O: Tim Blake Nelson’s Version of Othello

With the Bard quickly becoming the most adapted playwright in American cinema, in both period and modern settings, it was only a matter of time before his powerhouse drama, Othello, became a contemporary tale of interracial love, jealousy, and treachery, set in high school.

Long on the shelf, Tim Blake Nelson’s O is well-directed and decently acted, but it suffers from a flawed narrative that, while generally faithful to Shakespeare’s tragedy, tries to do too much, carrying the characters and their emotions to unreasonable and unconvincing extremes.

Reportedly, Miramax, which last years scored with its modern rendition of Hamlet, handed the film to Lions Gate, fearing a controversy as a result of parallels drawn between the Bard’s text and real violence in American schools. There’s no reason to worry: O is so unrelentlessly downbeat and so problematic in its text and characterizations, that it’s doubtful many patrons will see the movie beyond a small coterie of indies’ lovers in urban centers.

Kaaya’s version is set in an elite private school, in the Deep South, where NBA hopeful Odin (Phifer) is the only black student. Excelling as the point guard, Odin possesses the talent, stamina, and ambition to go straight from high school to the pros, a fact recognized by coach Goulding (Sheen), who treats him like a favorite son. It doesn’t help that Odin is dating Desi (Stiles), the bright, beautiful daughter of the Academy’s dean (Heard)–and object of desire of most boys in school.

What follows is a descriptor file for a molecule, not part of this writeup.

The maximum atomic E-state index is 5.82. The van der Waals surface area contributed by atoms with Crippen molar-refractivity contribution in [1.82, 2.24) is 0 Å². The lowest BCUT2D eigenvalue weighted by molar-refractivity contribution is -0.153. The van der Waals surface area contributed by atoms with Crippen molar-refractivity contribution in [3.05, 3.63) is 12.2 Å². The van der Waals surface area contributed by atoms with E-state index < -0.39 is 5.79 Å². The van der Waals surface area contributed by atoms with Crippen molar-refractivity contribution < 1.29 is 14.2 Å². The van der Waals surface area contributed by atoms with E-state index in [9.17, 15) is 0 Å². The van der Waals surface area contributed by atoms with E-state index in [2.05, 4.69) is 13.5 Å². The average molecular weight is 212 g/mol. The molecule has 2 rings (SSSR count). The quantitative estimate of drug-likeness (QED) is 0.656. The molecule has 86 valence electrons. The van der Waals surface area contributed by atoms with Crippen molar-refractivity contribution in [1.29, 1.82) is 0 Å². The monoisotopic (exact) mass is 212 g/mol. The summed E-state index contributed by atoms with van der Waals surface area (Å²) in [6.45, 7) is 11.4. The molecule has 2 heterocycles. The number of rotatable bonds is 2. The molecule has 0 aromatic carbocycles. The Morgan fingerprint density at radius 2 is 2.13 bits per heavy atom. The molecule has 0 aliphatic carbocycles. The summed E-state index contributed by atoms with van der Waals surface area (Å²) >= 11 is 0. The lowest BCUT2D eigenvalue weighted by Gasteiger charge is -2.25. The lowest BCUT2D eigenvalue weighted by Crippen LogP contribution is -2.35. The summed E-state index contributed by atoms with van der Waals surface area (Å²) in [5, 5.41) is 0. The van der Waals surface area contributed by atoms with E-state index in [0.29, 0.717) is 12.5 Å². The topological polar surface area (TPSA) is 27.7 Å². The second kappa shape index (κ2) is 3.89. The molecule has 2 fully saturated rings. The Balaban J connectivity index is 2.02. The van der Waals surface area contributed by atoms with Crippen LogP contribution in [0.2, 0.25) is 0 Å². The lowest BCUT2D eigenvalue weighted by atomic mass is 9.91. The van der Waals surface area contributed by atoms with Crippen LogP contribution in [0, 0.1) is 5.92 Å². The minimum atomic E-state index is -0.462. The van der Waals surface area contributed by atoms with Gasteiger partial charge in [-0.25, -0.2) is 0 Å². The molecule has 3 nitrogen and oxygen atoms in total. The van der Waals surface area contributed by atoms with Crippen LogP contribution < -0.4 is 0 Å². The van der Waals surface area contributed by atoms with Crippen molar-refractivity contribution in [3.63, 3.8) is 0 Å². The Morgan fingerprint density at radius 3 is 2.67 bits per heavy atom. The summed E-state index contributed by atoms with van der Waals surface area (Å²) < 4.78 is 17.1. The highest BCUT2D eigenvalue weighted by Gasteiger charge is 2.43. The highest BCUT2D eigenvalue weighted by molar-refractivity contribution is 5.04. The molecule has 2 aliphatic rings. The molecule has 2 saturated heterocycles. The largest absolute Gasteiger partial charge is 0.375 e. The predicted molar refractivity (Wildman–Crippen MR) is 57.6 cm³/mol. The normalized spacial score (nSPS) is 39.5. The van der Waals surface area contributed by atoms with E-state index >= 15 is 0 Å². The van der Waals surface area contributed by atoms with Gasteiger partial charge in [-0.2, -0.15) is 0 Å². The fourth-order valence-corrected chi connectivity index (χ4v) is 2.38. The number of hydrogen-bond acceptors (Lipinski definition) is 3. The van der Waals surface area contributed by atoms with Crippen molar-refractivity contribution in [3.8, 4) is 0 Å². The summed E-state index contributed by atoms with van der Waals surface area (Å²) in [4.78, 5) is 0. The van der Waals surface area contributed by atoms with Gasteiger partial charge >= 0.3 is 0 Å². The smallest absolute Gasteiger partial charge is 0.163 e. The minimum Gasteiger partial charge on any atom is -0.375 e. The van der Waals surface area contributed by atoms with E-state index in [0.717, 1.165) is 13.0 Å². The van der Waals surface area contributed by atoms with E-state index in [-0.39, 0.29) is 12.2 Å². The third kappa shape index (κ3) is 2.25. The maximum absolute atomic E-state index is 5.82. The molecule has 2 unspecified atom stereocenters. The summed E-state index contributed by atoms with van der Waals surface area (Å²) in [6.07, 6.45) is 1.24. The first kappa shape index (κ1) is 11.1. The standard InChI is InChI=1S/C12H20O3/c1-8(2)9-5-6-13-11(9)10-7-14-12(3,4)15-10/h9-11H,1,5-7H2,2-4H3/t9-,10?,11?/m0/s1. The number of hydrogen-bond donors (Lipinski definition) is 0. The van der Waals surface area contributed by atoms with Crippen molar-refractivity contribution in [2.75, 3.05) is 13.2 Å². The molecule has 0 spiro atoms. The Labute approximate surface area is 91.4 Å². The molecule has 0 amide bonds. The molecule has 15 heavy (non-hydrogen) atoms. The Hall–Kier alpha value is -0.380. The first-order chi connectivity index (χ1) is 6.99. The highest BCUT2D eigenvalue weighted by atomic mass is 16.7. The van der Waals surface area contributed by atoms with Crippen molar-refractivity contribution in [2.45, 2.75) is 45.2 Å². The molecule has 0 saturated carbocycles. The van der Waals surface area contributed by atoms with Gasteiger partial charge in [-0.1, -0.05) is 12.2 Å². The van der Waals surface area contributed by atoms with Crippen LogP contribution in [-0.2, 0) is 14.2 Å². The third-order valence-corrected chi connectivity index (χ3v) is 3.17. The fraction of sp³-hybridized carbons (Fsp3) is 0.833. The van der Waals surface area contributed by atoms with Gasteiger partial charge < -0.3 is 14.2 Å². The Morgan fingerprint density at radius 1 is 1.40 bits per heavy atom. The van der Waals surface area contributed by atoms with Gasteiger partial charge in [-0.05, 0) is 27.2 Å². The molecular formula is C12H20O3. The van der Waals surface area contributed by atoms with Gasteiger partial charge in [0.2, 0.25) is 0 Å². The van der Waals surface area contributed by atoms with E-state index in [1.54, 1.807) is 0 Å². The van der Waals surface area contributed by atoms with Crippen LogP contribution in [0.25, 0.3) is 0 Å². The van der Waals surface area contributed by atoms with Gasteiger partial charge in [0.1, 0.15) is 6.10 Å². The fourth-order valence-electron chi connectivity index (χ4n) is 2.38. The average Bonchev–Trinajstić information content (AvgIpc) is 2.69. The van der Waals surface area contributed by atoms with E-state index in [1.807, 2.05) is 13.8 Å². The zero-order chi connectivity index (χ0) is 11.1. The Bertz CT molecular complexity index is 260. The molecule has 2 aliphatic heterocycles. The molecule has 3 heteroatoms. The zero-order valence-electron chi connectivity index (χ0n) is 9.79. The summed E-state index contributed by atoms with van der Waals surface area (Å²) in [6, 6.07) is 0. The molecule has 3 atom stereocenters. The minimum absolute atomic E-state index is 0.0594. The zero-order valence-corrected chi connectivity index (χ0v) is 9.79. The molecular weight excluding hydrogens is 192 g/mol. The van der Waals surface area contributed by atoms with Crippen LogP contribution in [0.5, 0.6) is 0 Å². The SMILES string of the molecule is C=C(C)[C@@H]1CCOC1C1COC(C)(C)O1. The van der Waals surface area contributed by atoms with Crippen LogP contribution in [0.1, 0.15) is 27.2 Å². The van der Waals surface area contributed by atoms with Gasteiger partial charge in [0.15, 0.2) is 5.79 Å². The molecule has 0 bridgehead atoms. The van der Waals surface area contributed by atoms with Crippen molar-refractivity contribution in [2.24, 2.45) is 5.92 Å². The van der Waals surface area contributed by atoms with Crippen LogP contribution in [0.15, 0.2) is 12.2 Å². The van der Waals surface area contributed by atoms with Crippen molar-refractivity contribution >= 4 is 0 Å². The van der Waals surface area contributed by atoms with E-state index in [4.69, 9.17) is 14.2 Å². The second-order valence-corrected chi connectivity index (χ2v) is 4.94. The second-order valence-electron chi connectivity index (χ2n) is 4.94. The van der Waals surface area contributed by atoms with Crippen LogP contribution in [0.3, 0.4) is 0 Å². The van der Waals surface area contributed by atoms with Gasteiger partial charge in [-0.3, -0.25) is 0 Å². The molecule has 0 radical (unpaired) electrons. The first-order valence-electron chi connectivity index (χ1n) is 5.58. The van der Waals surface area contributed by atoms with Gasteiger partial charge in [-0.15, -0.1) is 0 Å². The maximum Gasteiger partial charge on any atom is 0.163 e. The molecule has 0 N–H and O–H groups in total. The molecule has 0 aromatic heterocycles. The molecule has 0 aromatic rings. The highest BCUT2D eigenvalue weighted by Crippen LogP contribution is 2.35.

Except for the glaring fact that Odin is the only black (male or female) in school, first act builds and sustains all the tensions in the Bard’s tragedy, specifically the envy that Odin and Desi generate among their friends with their relationship, based on love, trust, and respect. In this rendition, the nefarious Iago becomes Hugo (Hartnett), coach Goulding’s son who seems to have no problem scheming and controlling all his classmates to achieve his goal.

It’s in the characterization of Hugo, simplistically played by heartthrob Hartness, and his clique of friends that the movie goes seriously wrong. The bitterly envious Hugo has been asked by his father to look out for Odin, due to the numerous pressures facing him at the academy. But it’s never clear why would Hugo have such powers over his rich roommate Roger, who will do anything for him, nor is it credible that Michael (Keegan), Odin’s pal and peer at the basketball team, will be so easily manipulated by Hugo.

A number of potentially explosive racial and sexual issues are haphazardly handled. Hence, a steamy sexual scene between Odin and Desi begins with her willing submission but turns into a borderline rape. Then there’s the drug issue with Odin, which is also underdeveloped. Least credible are the use of the scarf, as an incriminating evidence, and practically all the female characters, especially Emily (Rain Phoenix), as Desi’s duplicitous roommate and Hugo’s girlfriend.

That said, Nelson, better known as an actor (O Brother, Where Art Thou) is a gifted director, attracted to dark but relevant material, evident in his 1997 feature debut, Eye of God, an underestimated film that few people saw. Deservedly winning Seattle Festival’s Best Director, Nelson is not only good with the actors, but effective in creating emotional and visual menace throughout the film. Nonetheless, he’s handicapped by a narrative that shows the limitations of transferring one of the world’s most adjustable playwrights into a modern locale.